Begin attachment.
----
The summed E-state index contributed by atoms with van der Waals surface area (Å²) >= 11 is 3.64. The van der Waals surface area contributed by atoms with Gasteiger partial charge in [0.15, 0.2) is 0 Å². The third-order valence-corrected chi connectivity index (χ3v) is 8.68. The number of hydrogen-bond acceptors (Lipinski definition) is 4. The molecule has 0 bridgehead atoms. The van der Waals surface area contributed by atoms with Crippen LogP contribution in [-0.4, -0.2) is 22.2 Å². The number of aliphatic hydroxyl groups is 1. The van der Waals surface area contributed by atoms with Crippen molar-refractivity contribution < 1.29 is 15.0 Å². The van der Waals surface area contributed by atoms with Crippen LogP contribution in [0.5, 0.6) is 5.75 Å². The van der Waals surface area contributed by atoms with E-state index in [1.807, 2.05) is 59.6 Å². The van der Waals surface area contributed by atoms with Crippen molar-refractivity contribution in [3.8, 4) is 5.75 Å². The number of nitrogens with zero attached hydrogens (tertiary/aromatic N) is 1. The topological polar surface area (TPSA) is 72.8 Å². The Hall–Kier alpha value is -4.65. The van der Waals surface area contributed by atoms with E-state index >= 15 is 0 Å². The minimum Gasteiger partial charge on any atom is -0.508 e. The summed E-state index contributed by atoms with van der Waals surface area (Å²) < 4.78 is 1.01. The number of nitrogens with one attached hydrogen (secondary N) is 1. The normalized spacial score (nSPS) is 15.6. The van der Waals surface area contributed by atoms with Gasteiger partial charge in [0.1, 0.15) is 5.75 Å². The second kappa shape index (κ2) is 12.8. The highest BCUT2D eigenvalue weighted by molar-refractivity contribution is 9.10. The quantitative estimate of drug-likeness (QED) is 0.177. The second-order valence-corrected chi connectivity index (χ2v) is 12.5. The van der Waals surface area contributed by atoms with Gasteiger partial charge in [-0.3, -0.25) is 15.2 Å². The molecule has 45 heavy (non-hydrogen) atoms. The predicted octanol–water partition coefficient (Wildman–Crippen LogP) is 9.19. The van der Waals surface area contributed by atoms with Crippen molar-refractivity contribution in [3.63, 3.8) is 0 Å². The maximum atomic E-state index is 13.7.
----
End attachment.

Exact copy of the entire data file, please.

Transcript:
The summed E-state index contributed by atoms with van der Waals surface area (Å²) >= 11 is 3.64. The van der Waals surface area contributed by atoms with Gasteiger partial charge in [0.15, 0.2) is 0 Å². The third-order valence-corrected chi connectivity index (χ3v) is 8.68. The number of hydrogen-bond acceptors (Lipinski definition) is 4. The molecule has 0 bridgehead atoms. The van der Waals surface area contributed by atoms with Crippen LogP contribution in [-0.4, -0.2) is 22.2 Å². The number of aliphatic hydroxyl groups is 1. The van der Waals surface area contributed by atoms with Crippen molar-refractivity contribution < 1.29 is 15.0 Å². The van der Waals surface area contributed by atoms with Crippen LogP contribution in [0.5, 0.6) is 5.75 Å². The van der Waals surface area contributed by atoms with E-state index in [1.807, 2.05) is 59.6 Å². The van der Waals surface area contributed by atoms with Crippen molar-refractivity contribution in [3.8, 4) is 5.75 Å². The number of nitrogens with zero attached hydrogens (tertiary/aromatic N) is 1. The topological polar surface area (TPSA) is 72.8 Å². The Hall–Kier alpha value is -4.65. The van der Waals surface area contributed by atoms with E-state index >= 15 is 0 Å². The minimum Gasteiger partial charge on any atom is -0.508 e. The summed E-state index contributed by atoms with van der Waals surface area (Å²) < 4.78 is 1.01. The number of nitrogens with one attached hydrogen (secondary N) is 1. The normalized spacial score (nSPS) is 15.6. The van der Waals surface area contributed by atoms with Gasteiger partial charge in [0.1, 0.15) is 5.75 Å². The second kappa shape index (κ2) is 12.8. The highest BCUT2D eigenvalue weighted by molar-refractivity contribution is 9.10. The quantitative estimate of drug-likeness (QED) is 0.177. The second-order valence-corrected chi connectivity index (χ2v) is 12.5. The van der Waals surface area contributed by atoms with Gasteiger partial charge in [-0.3, -0.25) is 15.2 Å². The molecule has 45 heavy (non-hydrogen) atoms. The predicted octanol–water partition coefficient (Wildman–Crippen LogP) is 9.19. The van der Waals surface area contributed by atoms with Crippen molar-refractivity contribution in [3.63, 3.8) is 0 Å². The maximum atomic E-state index is 13.7.